Lastly, I have 80,000 photographs, I think about 10 of them are 'excellent', maybe a couple of hundred are 'good'. When I started, I thought every one of them was great, then terrible then great, then terrible, then okay, then rubbish. Keep shooting, as long as you enjoy pressing the shutter button everything else will come and if it doesn't you had fun anyway.
     
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  13. cliveva

    cliveva Well-Known Member

    Hi first thing would be to look for a composition in the scene before you. You can learn the rules from learn to paint or draw books. Once one understands the rules of composition, you can apply it to photography , and then learn how to use the light.. If it is were easy we would all be great photographers!
     
    Last edited: Jan 13, 2020
  14. PeteRob

    PeteRob Well-Known Member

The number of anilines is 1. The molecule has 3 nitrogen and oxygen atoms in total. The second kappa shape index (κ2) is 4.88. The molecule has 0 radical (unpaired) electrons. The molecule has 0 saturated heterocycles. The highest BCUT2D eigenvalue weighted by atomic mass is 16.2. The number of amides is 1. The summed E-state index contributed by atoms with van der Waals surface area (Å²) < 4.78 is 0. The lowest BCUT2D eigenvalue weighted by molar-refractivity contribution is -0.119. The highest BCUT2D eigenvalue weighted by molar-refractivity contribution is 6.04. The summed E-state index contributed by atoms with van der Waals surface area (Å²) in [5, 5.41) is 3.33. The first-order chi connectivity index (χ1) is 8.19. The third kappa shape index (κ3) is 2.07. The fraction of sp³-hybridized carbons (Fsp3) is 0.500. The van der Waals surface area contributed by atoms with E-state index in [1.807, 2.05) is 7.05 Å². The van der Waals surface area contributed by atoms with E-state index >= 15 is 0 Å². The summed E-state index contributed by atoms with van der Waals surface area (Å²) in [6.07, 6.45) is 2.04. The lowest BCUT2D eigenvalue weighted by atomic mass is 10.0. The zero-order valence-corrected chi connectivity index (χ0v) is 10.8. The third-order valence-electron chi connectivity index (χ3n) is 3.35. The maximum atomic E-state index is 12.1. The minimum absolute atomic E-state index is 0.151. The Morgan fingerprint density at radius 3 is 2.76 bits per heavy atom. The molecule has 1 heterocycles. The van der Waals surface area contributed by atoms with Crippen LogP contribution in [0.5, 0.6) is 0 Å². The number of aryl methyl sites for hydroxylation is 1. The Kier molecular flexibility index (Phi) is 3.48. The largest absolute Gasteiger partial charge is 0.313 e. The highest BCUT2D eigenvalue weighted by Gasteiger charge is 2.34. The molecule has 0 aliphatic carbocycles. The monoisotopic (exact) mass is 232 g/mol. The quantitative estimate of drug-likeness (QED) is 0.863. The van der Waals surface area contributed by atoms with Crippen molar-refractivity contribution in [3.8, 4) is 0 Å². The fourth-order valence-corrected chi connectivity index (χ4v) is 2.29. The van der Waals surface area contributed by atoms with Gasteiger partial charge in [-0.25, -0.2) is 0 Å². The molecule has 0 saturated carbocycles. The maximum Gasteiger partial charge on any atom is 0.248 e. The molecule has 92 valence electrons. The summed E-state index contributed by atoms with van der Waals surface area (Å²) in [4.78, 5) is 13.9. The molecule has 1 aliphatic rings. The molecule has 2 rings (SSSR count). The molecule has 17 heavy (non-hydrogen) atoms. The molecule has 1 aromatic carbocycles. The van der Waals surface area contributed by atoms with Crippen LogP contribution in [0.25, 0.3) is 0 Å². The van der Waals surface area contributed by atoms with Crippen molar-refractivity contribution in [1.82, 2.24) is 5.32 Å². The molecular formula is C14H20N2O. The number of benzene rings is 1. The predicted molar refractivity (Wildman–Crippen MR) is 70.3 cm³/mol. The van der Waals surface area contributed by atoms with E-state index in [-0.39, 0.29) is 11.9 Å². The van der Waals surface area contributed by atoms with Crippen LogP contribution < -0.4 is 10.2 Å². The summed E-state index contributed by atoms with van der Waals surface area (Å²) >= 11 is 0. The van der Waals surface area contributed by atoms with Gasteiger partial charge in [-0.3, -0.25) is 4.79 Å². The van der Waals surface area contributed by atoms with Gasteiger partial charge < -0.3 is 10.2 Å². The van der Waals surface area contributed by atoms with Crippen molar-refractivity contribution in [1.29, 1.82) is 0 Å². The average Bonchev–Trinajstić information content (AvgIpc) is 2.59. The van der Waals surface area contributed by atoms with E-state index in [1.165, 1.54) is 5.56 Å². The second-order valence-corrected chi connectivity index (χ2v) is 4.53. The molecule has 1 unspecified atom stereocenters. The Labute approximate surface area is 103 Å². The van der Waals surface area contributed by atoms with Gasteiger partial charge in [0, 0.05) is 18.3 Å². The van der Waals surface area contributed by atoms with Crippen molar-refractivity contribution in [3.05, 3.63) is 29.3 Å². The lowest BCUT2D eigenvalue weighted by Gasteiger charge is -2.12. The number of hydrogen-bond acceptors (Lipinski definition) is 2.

This indeed is a “trap” and I’ve been through this. Now I mostly delete only where there is technical error (e.g. focus, over-exposure, shake) or duplication.
     
  15. Zou

    Zou Well-Known Member

    An obvious question would be what do you find interesting in photographs? Like @EightBitTony I'm a sucker for lines and geometry, so when I'm out and about I keep my eyes open for that. As a result I often see things that many others would walk right by. You can't really wait for stuff to fall into your lap, you have to be willing to look for it. Architectural details are another interest of mine, so guess what, I'm always looking up at interesting buildings. How does the light reflect from the walls and windows, where do lines intersect, is there interesting juxtaposition?
     
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  16. Zou

    Zou Well-Known Member

    Visualisation is another kettle of fish. Having looked at the buildings I'll maybe know that the mirrored finish would look good in the right conditions, or perhaps know that a row of columns would look that much better with hard side lighting and deep shadows. It may not be like that when I first see these features, so it's a case of remembering and making a point of checking when conditions are better. This is really useful for fixed things like buildings, structures and landscapes, as it means you don't need to waste countless journeys trying to shoot when conditions don't favour what you had in mind.